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  5. "In this picture, there is me…

"In this picture, there is me and my friend Judy in front of my house."

Translation:في هٰذِهِ الْصّورة أَنا وَصَديقَتي جودي أَمام بَيْتي.

September 1, 2019



Previously we were taught to use hunak for "there is". When omitted, the answers were rejected. Now if I understand correctly, it isn't obligatory at all?


In Arabic, the word هناك /hu.naa.ka/ is an Adverbial of Place (a bit like in English). Thus, when a sentence has a more specific Adverbial of Place (like here "In this picture" = "في هٰذِهِ الْصّورة"), it is preferable stylistically to completely omit the هناك /hu.naa.ka/ and replace it by the more specific Adverbial of Place.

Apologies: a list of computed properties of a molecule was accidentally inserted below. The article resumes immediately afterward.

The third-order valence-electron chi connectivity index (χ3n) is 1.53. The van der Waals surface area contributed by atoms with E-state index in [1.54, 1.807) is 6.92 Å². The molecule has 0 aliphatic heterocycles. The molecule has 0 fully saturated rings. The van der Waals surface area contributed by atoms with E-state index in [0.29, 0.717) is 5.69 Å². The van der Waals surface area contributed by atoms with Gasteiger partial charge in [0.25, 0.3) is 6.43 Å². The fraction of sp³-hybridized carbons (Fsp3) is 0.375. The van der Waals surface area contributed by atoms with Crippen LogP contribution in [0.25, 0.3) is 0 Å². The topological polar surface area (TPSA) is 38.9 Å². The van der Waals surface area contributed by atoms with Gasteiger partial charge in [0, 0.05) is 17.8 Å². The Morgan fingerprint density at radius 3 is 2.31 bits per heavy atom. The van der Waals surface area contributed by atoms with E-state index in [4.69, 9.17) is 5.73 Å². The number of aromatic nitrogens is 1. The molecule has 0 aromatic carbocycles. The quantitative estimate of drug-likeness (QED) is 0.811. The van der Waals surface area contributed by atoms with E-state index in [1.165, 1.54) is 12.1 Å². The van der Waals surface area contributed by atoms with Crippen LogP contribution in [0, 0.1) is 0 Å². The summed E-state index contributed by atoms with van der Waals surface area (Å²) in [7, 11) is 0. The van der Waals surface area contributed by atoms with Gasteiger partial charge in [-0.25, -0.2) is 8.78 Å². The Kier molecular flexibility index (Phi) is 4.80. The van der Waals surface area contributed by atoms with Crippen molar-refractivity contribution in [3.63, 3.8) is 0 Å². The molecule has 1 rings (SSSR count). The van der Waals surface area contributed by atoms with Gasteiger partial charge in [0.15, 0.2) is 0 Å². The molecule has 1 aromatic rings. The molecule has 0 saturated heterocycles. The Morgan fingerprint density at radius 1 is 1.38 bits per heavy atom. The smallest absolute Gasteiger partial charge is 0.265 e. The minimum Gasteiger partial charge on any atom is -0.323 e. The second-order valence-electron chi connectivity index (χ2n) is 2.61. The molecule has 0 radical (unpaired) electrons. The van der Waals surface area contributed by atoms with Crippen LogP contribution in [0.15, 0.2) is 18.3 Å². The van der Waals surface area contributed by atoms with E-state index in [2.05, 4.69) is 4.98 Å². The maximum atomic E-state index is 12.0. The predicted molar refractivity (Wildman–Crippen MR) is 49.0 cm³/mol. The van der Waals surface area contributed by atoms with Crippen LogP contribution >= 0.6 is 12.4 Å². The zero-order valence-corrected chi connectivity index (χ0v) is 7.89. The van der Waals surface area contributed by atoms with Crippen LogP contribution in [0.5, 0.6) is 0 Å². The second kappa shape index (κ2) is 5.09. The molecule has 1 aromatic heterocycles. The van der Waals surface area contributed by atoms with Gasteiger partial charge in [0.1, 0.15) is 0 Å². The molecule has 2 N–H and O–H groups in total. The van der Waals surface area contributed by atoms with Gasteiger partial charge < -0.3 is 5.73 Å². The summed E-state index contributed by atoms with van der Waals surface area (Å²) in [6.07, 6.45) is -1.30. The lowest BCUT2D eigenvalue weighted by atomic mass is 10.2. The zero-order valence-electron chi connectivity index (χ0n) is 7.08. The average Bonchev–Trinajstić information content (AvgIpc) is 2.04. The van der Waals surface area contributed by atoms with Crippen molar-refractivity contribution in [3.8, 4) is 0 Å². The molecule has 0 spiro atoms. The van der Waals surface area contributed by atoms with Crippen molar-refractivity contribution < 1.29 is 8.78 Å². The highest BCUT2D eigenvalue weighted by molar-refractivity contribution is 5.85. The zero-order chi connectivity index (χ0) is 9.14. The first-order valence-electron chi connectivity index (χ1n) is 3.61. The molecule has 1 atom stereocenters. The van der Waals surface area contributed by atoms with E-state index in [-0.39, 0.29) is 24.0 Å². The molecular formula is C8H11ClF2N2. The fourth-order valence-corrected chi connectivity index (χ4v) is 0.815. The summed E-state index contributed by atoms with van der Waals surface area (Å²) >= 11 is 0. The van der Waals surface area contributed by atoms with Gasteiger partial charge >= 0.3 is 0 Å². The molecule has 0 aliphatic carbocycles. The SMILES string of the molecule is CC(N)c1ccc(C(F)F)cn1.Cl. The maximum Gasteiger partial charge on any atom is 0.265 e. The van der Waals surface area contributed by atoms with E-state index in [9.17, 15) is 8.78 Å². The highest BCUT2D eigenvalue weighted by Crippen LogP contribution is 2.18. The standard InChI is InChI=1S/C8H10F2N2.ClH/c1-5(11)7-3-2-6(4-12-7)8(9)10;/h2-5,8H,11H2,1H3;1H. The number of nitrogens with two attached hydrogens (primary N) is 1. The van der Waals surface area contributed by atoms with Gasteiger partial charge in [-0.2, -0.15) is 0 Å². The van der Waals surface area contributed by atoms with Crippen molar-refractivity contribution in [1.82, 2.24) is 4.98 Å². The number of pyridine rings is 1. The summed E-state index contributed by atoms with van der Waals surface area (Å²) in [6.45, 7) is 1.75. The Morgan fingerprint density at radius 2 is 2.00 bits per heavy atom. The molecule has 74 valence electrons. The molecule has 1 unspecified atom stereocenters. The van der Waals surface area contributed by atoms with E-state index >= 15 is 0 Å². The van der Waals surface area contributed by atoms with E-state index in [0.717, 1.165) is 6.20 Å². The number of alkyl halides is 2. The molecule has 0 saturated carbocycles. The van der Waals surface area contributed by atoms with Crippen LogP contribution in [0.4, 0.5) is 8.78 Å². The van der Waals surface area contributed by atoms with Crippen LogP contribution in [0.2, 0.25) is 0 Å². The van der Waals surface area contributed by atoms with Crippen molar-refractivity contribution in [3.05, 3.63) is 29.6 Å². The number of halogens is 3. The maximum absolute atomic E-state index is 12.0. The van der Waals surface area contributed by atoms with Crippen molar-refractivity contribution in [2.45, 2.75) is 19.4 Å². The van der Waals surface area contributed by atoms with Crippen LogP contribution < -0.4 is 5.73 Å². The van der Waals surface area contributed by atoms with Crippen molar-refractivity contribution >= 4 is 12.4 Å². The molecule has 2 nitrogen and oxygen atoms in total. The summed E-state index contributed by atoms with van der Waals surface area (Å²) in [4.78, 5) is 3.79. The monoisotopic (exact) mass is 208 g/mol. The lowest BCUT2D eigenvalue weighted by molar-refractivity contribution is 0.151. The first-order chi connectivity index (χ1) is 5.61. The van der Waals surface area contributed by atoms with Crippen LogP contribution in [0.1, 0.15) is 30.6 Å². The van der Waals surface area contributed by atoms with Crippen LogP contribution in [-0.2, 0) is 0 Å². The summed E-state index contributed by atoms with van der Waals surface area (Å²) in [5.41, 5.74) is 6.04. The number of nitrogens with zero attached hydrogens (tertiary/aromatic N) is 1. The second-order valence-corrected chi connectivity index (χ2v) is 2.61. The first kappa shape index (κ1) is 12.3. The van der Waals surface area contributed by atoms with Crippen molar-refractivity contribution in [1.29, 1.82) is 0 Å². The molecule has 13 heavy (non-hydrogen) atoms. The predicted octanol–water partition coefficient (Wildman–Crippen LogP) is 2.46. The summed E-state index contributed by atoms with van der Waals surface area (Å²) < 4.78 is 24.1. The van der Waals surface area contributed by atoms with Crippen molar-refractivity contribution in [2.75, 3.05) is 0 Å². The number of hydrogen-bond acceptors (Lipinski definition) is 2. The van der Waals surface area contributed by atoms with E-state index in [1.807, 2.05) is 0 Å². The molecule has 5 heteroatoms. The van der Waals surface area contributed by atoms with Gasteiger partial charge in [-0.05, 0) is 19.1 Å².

Think of it as if someone spoke poetic/archaic English and said "In this picture is me and my friend Judy in front of my house"


How do I know if I should place the adverbial phrase of place before or after the subject?


From what we've seen in these exercises I'd surmise the adverbial phrase naturally comes first (as هناك would, for example) but can also come after if style or emphasis requires it. So "in this picture are me and my friend etc." is a conversation principally about the photograph. But "my mother and father are in the car" is emphasising instead the parents (not "Who is in the car?"). With slightly different focus, the same is true of English.


I really enjoy the translating longer sentences like this into English. It challenges me and helps me remember words better.


My Arabic translation was: In this picture, in front of my house are me and my friend Judy. Question: Is it also correct?

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